AFF Review: Summer of Violence

Poetry as redemption in this historically based tale

Summer of Violence gets its title from actual events that took place in Denver 30 years ago. With over 70 homicides committed during those months, this episode rocked the Mile High City to its core. Into this turbulent time, director Nicki Micheaux drops Naomi (Kasey Inez) a recent college graduate struggling with what's next.

We meet Naomi on diploma day, and her parents can't stop gushing about how well their daughter has followed "the plan." With law school on the horizon and a prestigious internship set to kick off, things appear to be in order, but there are signs of trouble from the get-go. Her boyfriend Richie (Pedro Correa) not only misses the ceremony but keeps himself busy dealing drugs. Worst of all to Noami's father Thomas (Damon Gupton), Richie is white, a boundary this Black man will not allow to be crossed.

Then there's the poetry. Naomi has become consumed with this oldest of art forms and even with a legal career on the horizon thinks that maybe her next best step is dropping everything to pursue the life of a poet full time. Definitely not part of Dad's plan.

In short order she's cut off, emotionally and financially, from her family, moves from Boulder to Denver with her best friend, Pam (Madhulika Krishnan), and sets off to do the damn thing. As she gets introduced to the death and despair plaguing her new neighborhood, Naomi has a brilliant idea: She'll solve the crisis with a poetry reading!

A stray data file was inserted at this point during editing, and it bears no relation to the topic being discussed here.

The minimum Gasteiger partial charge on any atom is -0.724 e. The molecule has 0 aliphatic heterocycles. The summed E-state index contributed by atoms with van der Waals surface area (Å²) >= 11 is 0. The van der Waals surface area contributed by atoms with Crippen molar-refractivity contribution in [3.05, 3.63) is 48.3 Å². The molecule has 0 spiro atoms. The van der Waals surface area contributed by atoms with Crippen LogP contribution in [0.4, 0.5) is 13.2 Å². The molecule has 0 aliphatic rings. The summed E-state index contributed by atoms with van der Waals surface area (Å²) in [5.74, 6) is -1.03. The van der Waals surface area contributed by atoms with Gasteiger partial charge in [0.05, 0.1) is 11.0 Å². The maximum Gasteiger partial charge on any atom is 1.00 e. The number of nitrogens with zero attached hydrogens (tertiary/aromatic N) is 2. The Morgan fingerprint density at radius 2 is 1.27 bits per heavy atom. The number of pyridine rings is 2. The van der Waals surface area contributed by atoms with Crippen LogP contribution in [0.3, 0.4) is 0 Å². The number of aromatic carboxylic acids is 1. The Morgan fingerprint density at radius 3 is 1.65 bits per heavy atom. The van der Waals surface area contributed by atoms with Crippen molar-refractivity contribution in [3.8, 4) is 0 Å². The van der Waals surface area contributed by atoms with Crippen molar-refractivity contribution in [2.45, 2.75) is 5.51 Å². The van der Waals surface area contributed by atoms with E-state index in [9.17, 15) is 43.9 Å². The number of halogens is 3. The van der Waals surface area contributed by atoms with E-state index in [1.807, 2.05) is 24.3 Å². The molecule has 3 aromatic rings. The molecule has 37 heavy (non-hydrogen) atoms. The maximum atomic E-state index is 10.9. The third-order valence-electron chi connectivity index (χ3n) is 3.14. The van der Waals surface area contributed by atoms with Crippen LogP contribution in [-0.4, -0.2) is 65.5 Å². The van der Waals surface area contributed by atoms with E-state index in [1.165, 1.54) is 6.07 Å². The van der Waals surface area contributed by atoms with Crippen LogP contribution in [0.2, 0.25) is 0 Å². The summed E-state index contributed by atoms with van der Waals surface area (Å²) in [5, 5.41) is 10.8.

At this point, the audience might think Summer of Violence is the story of a naive young women who doesn't understand the way the world works. At some level this is true, but events start picking up speed in what turns out to be a life spiraling very much out of control. While Naomi finds a Richie replacement in Frank (Jahking Guillory), a local painter and auto mechanic, she's soon at odds with Pam.

This romance lets Micheaux capture something beautiful that rarely makes it onto film. The couple couples, expressing tenderness and intimacy that is hardly ever the province of lovers who are both young and of color. It's a piece of representation that sets Summer of Violence apart from its peers.

When violence visits Naomi close to home, she falls apart. Her sadness turns to threats which turns to trauma, and before we know it, she has hit rock bottom, even if the film offers some familial reconciliation to round things out.

In the end, the poetry is still there. Micheaux wrote all of it herself, some from old journals and some for the film. While we can still see Naomi as a little naive in pursuit of her dream, she has pulled back from the self destruction that almost ruined everything. Maybe that's enough.

Summer of Violence

Texas Premiere
Tue., Oct. 31, 4:30pm, Galaxy Theatre

Austin Film Festival runs Oct. 26-Nov. 3. Badges available now at austinfilmfestival.com.
Find more news, reviews, and interviews at Austinchronicle.com/AFF.

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KEYWORDS FOR THIS POST

Austin Film Festival, AFF 2023, Austin Film Festival 2023, AFF, Summer of Violence, Nikki Micheaux, Kasey Inez, Pedro Correa, Damon Gupton, Madhulika Krishnan, Jahking Guillory

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